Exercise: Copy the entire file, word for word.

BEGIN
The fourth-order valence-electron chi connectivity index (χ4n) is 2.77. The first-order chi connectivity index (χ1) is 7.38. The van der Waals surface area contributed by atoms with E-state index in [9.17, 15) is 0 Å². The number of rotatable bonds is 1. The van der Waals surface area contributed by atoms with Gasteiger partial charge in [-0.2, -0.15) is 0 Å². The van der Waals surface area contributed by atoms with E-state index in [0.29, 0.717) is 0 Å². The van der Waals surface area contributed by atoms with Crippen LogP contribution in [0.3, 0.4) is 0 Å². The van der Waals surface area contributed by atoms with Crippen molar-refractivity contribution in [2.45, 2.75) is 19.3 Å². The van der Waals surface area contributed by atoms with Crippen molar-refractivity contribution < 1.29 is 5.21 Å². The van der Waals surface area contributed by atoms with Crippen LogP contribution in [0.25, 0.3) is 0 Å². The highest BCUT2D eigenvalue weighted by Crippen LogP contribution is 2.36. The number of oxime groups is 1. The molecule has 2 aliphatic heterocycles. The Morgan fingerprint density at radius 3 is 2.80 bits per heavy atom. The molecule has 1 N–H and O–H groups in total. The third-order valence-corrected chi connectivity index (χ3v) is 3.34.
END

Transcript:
The fourth-order valence-electron chi connectivity index (χ4n) is 2.77. The first-order chi connectivity index (χ1) is 7.38. The van der Waals surface area contributed by atoms with E-state index in [9.17, 15) is 0 Å². The number of rotatable bonds is 1. The van der Waals surface area contributed by atoms with Gasteiger partial charge in [-0.2, -0.15) is 0 Å². The van der Waals surface area contributed by atoms with E-state index in [0.29, 0.717) is 0 Å². The van der Waals surface area contributed by atoms with Crippen LogP contribution in [0.3, 0.4) is 0 Å². The van der Waals surface area contributed by atoms with Crippen molar-refractivity contribution in [2.45, 2.75) is 19.3 Å². The van der Waals surface area contributed by atoms with Crippen molar-refractivity contribution < 1.29 is 5.21 Å². The van der Waals surface area contributed by atoms with Crippen LogP contribution in [0.25, 0.3) is 0 Å². The highest BCUT2D eigenvalue weighted by Crippen LogP contribution is 2.36. The number of oxime groups is 1. The molecule has 2 aliphatic heterocycles. The Morgan fingerprint density at radius 3 is 2.80 bits per heavy atom. The molecule has 1 N–H and O–H groups in total. The third-order valence-corrected chi connectivity index (χ3v) is 3.34.